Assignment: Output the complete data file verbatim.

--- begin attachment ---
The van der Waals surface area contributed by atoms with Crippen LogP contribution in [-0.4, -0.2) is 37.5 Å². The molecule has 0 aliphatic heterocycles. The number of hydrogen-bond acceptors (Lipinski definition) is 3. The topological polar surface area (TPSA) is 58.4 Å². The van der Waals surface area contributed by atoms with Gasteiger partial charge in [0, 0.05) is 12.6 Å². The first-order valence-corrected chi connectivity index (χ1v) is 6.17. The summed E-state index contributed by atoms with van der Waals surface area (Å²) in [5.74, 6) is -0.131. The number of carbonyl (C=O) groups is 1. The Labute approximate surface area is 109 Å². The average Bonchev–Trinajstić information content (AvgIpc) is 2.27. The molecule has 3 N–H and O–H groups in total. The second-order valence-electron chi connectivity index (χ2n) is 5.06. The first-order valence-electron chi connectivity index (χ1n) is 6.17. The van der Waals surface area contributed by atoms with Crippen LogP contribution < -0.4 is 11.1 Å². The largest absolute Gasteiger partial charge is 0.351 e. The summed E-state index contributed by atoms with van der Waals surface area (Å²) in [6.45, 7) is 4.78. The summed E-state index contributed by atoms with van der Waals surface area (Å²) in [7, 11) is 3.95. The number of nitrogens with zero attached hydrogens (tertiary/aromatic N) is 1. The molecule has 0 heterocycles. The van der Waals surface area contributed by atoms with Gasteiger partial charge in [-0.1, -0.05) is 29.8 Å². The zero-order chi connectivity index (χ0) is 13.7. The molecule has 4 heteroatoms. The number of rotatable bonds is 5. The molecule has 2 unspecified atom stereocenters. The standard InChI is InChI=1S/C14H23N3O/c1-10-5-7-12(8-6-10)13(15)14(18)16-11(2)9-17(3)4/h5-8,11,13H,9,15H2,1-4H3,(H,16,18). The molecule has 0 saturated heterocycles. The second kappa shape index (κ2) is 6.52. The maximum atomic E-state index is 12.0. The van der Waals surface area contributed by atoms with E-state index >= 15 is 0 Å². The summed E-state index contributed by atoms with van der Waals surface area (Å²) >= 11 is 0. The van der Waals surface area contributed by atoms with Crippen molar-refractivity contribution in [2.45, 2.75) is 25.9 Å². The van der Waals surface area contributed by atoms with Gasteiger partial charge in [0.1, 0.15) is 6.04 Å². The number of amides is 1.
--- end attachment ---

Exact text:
The van der Waals surface area contributed by atoms with Crippen LogP contribution in [-0.4, -0.2) is 37.5 Å². The molecule has 0 aliphatic heterocycles. The number of hydrogen-bond acceptors (Lipinski definition) is 3. The topological polar surface area (TPSA) is 58.4 Å². The van der Waals surface area contributed by atoms with Gasteiger partial charge in [0, 0.05) is 12.6 Å². The first-order valence-corrected chi connectivity index (χ1v) is 6.17. The summed E-state index contributed by atoms with van der Waals surface area (Å²) in [5.74, 6) is -0.131. The number of carbonyl (C=O) groups is 1. The Labute approximate surface area is 109 Å². The average Bonchev–Trinajstić information content (AvgIpc) is 2.27. The molecule has 3 N–H and O–H groups in total. The second-order valence-electron chi connectivity index (χ2n) is 5.06. The first-order valence-electron chi connectivity index (χ1n) is 6.17. The van der Waals surface area contributed by atoms with Crippen LogP contribution < -0.4 is 11.1 Å². The largest absolute Gasteiger partial charge is 0.351 e. The summed E-state index contributed by atoms with van der Waals surface area (Å²) in [6.45, 7) is 4.78. The summed E-state index contributed by atoms with van der Waals surface area (Å²) in [7, 11) is 3.95. The number of nitrogens with zero attached hydrogens (tertiary/aromatic N) is 1. The molecule has 0 heterocycles. The van der Waals surface area contributed by atoms with Gasteiger partial charge in [-0.1, -0.05) is 29.8 Å². The zero-order chi connectivity index (χ0) is 13.7. The molecule has 4 heteroatoms. The number of rotatable bonds is 5. The molecule has 2 unspecified atom stereocenters. The standard InChI is InChI=1S/C14H23N3O/c1-10-5-7-12(8-6-10)13(15)14(18)16-11(2)9-17(3)4/h5-8,11,13H,9,15H2,1-4H3,(H,16,18). The molecule has 0 saturated heterocycles. The second kappa shape index (κ2) is 6.52. The maximum atomic E-state index is 12.0. The van der Waals surface area contributed by atoms with E-state index >= 15 is 0 Å². The summed E-state index contributed by atoms with van der Waals surface area (Å²) >= 11 is 0. The van der Waals surface area contributed by atoms with Crippen molar-refractivity contribution in [2.45, 2.75) is 25.9 Å². The van der Waals surface area contributed by atoms with Gasteiger partial charge in [0.1, 0.15) is 6.04 Å². The number of amides is 1.